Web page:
“Son, I don’t like religion, but here, in Romania, I can easily see why my fellow countrymen are religious. Faith saves them from feeling like insignificant blemishes on the faces of the giant mountains. Petru loved the mountains. He was an avid outdoorsman. We hiked all over the country. ‘Listen, listen, my love,’ he’d tell me, ‘in the silence of nature, you can hear the voice of God.’ When I began trudging the woodlands alone, I, too, felt a special connection to something grandiose. Maybe it was God, the cosmic spirit, or simply my own yearning to return to the earth and find eternal rest.
“The bright moonlight would seep through the dense branches of the trees and end in small patches on the ground. There was always an ebbing-and-flowing discord produced by screeching owls, barking dogs, grunting deer, and howling foxes. But nothing really scared me. I basked in that sense of isolation, so much so that the noise of twigs breaking under my feet was offensive.” He smirked. “Have you ever experienced exhilarating fear, Andrei?”
“I’m not sure what you mean by ‘exhilarating.’ But I liked to spook myself as a kid.”
He scratched the corner of his mouth. “Fear is a beautiful emotion. It’s the best catalyst ever. It is responsible for many human inventions and for most of our mythologies. Even love, at its core, is the fear of losing someone.”
“Beautifully put, Mr. Popescu. So, about your encounter with the supernatural. That’s what this interview is about. Remember?”
He huffed and shook his head. “Please forgive me, Son. I get carried away sometimes.” He cleared his throat again. “One night, when I was walking in the woods, I stumbled upon a round manhole. Its steel cover bore a simple inscription: G.B. It was obviously weird to find it in the middle of the woods, but I didn’t really think much of it. As I began making my way back to the station, the static noise in my ears raged. This time, it was debilitating, bringing me to my knees. I pressed my hands against my ears and quivered in torment.
“The noise became intermittent, then ceased completely. My breath began shaking, Andrei. It must’ve been less than a minute, but it felt like decades of relentless torture. I got up, and once I took another step away from the manhole, a second episode came on. There was a chill in my soul. ‘What the hell is going on with me? Am I losing my mind?’ I asked myself.
“Suddenly, a muffled voice came from beneath the manhole. ‘Come in,’ it told me. When I tried to run away, the third wave of devastating static eventually forced me to comply. ‘Yes, I’ll come in. Just stop. Please stop.’ By now, I could feel something warm dripping slowly from my ears and onto the sides of my neck. I wiped it with my hand. It was blood!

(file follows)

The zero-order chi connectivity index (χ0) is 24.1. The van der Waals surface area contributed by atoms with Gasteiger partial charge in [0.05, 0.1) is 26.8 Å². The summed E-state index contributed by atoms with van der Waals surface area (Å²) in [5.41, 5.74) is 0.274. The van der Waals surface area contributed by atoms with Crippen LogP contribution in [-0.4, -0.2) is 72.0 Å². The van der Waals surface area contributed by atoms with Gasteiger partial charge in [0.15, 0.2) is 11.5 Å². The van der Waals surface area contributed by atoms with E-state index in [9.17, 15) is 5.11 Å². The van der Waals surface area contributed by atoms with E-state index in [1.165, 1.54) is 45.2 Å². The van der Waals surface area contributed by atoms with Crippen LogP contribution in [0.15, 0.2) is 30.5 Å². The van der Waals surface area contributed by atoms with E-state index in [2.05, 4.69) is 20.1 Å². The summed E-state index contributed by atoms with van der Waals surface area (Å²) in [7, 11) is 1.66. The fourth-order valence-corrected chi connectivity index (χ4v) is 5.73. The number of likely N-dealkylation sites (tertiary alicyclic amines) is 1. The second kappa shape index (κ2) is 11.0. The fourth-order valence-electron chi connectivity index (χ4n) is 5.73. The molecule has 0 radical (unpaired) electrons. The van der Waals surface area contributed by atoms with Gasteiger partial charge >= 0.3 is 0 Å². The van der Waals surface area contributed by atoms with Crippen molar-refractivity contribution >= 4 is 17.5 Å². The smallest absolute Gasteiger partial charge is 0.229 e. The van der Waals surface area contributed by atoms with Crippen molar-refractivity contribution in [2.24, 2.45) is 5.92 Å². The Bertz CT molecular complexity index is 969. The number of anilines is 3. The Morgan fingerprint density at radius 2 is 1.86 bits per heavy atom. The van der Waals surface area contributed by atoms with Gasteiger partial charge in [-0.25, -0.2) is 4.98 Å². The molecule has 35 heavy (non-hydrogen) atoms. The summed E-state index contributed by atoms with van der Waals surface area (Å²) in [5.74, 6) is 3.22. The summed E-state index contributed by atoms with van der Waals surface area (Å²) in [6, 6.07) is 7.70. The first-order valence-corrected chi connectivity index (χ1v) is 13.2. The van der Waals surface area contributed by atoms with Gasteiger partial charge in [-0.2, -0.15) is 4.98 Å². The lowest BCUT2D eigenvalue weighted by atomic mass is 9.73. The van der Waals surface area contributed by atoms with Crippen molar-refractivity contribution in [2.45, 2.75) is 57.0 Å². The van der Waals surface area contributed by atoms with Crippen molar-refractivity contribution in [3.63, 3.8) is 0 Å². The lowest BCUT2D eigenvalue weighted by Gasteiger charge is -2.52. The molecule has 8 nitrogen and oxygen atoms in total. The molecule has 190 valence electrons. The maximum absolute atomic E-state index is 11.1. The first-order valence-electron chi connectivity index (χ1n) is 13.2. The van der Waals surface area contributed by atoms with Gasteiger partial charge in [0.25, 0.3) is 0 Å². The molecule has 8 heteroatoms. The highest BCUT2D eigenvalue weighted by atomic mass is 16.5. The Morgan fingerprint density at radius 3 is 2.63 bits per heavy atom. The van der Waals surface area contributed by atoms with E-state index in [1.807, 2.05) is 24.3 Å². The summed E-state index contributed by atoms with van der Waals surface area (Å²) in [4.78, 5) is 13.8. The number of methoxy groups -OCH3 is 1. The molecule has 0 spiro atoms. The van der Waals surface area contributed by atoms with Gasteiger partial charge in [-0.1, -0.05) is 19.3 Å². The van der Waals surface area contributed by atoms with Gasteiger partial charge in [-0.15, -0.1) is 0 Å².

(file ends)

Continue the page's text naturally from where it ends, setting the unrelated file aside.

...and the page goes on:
“I advanced cautiously; my chest tightened with fear. ‘What do you want? Who are you?’
“‘Remove the cover and get in,’ the voice ordered me. It spoke Romanian, but the intonation was archaic. It sounded more like Ecclesiastical Latin than modern Romanian. ‘Should I send you the hiss again?’ it threatened when no answer came from me.
“‘No, no, no, please.’ I removed the heavy lid and climbed down the steps. The smell was atrocious, a mixture of rot, feces, and must. I began gagging until I eventually threw up. I wiped my mouth with my sleeve and looked around, ignoring the urge to run away. It was too late, anyway. The whole scene was enveloped in darkness apart from a dim white light flickering at the end of the tunnel.
“‘Come towards the light,’ he said.
“My mouth was dry, and my heart was beating like a war drum. However, I had no choice but to hesitantly do as I was instructed. When I finally got there, I found myself in the presence of two creatures dressed in black, hooded monk robes. They looked less like medieval friars than two sinister things parading as men. I could see something constantly fluttering underneath their garments.
“‘Who are you? What do you want from me?’ I stuttered.
“‘Your brain waves have the right potency now, Mr. Popescu.’ A low static underlined that unearthly voice. ‘You will soon begin seeing the glitches in the simulation.’
“Sweat dribbled down my spine. In a voice trembling with fear, I inquired, ‘Who are you? What are you talking about? What simulation?’
“‘Reality is bizarre and complex, Mr. Popescu,’ one of them answered me, then removed his robe.
“I was awash with trepidation. He had no features and was made of nothing but TV static assuming the mere shape of a man, a static silhouette, you could say. I shivered. ‘What the hell are you? I must be losing my mind. This is not real. It can’t be.’
“‘But it is, Mr. Popescu,’ said the one that was still dressed. ‘We all live in a simulation. Existence is a series of simulations.’ He disrobed himself, exposing the same dreadful look of his companion. ‘Don’t be afraid. We’re not here to hurt you. We’re here to explain to you.’